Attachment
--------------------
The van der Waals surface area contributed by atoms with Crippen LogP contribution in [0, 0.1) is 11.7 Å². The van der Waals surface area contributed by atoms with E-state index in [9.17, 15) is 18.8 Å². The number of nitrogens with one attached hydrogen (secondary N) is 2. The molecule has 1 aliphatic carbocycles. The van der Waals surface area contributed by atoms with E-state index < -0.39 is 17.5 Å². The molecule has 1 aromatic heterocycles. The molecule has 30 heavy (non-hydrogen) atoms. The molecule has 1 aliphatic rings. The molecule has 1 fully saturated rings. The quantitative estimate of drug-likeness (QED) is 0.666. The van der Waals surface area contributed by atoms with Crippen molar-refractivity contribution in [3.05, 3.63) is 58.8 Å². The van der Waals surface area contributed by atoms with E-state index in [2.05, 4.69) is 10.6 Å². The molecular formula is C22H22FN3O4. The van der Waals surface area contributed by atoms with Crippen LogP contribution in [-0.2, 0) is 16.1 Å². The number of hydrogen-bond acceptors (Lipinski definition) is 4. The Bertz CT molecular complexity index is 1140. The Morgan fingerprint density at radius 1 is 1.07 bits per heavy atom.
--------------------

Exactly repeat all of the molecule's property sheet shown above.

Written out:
The van der Waals surface area contributed by atoms with Crippen LogP contribution in [0, 0.1) is 11.7 Å². The van der Waals surface area contributed by atoms with E-state index in [9.17, 15) is 18.8 Å². The number of nitrogens with one attached hydrogen (secondary N) is 2. The molecule has 1 aliphatic carbocycles. The van der Waals surface area contributed by atoms with E-state index < -0.39 is 17.5 Å². The molecule has 1 aromatic heterocycles. The molecule has 30 heavy (non-hydrogen) atoms. The molecule has 1 aliphatic rings. The molecule has 1 fully saturated rings. The quantitative estimate of drug-likeness (QED) is 0.666. The van der Waals surface area contributed by atoms with Crippen molar-refractivity contribution in [3.05, 3.63) is 58.8 Å². The van der Waals surface area contributed by atoms with E-state index in [2.05, 4.69) is 10.6 Å². The molecular formula is C22H22FN3O4. The van der Waals surface area contributed by atoms with Crippen LogP contribution in [-0.2, 0) is 16.1 Å². The number of hydrogen-bond acceptors (Lipinski definition) is 4. The Bertz CT molecular complexity index is 1140. The Morgan fingerprint density at radius 1 is 1.07 bits per heavy atom.